Kaapvaal Project: Preliminary Seismic Observations and Analysis
An array of fifty five portable broadband seismic stations was deployed in April/May 1997 along a NNE-SSW transect about 1800 km long by 600 km wide in southern Africa. The array extends in a swath from the Cape Fold Belt and Namaqua-Natal mobile belt in South Africa, through the Kaapvaal craton, across the Limpopo Belt, and into the cratons of Zimbabwe and Botswana. Seismic observations will continue for a period of two years: about half the stations will be redeployed at the end of the first year, for a total observing network of about 82 stations. The seismic program is part of a large-scale multidisciplinary research project undertaken jointly by Carnegie, MIT, and several southern African organizations to study the structure, composition, and evolution of the Kaapvaal and Zimbabwe cratons and their relationship to adjacent mobile belts. The array of REFTEK/STS-2 seismograph systems is configured to image the crust and mantle beneath southern Africa at a resolution of better than 100 km. A major focus of the studies is the structure of the deep mantle keel of the southern Africa cratons and its relation to the surface geology, as well as the nature of the contact between the keel and the underlying mantle. We will show examples of seismic data (that are just coming on-line at the time of this writing) from the first few months of deployment. In addition, we will present preliminary results from body wave tomography, surface waveform and converted phase analysis, and measurements of regional shear wave velocity anisotropy.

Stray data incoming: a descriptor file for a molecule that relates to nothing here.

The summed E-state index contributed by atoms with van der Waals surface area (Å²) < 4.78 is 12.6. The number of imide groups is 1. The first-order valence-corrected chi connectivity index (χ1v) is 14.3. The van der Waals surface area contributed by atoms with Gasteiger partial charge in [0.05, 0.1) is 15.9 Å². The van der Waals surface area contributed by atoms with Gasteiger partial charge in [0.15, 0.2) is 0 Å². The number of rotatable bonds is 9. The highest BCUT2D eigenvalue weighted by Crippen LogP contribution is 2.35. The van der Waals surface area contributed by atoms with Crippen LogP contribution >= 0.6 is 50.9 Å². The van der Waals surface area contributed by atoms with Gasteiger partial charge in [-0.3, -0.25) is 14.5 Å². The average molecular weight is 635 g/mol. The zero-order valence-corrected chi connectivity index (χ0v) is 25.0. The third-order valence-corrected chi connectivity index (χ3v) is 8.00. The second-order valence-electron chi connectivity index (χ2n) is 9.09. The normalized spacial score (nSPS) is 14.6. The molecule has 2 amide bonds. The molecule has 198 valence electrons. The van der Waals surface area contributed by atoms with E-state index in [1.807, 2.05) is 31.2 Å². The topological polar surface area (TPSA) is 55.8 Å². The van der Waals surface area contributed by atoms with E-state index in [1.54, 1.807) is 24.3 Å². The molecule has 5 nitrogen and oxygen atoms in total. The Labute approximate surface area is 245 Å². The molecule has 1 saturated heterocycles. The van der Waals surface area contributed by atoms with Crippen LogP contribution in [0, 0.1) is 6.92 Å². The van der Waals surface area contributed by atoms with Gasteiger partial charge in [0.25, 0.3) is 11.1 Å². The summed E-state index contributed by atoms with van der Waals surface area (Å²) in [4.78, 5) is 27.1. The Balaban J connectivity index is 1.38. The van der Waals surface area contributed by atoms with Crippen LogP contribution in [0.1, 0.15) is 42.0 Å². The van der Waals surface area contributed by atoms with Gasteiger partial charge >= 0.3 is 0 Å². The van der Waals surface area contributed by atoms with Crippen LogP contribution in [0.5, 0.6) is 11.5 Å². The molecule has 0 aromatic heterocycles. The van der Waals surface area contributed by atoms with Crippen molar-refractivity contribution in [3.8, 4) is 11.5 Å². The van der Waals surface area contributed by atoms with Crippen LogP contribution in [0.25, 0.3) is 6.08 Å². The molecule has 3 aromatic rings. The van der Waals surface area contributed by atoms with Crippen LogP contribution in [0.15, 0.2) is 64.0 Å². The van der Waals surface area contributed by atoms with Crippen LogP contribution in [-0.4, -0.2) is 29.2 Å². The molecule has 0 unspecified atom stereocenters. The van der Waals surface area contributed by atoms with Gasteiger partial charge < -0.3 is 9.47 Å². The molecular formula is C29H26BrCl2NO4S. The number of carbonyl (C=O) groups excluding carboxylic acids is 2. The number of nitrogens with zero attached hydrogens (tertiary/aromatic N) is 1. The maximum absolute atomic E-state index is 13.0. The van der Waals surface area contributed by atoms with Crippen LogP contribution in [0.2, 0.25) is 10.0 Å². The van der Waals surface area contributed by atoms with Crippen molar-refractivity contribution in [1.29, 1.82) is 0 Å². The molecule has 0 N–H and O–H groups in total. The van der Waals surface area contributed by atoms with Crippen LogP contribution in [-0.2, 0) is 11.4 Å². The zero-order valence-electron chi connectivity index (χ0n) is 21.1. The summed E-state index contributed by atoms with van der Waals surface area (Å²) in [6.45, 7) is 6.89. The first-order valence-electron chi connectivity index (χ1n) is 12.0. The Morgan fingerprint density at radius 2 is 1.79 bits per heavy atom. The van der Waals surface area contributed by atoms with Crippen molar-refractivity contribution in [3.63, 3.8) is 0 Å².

D. E. James et al., "Kaapvaal Project: Preliminary Seismic Observations and Analysis," American Geophysical Union (AGU), Dec 1997.
AGU Fall Meeting (1997: Dec. 1, San Francisco, CA)
Geosciences and Geological and Petroleum Engineering
Keywords and Phrases
Lithosphere; Tomography; Africa
Article - Conference proceedings
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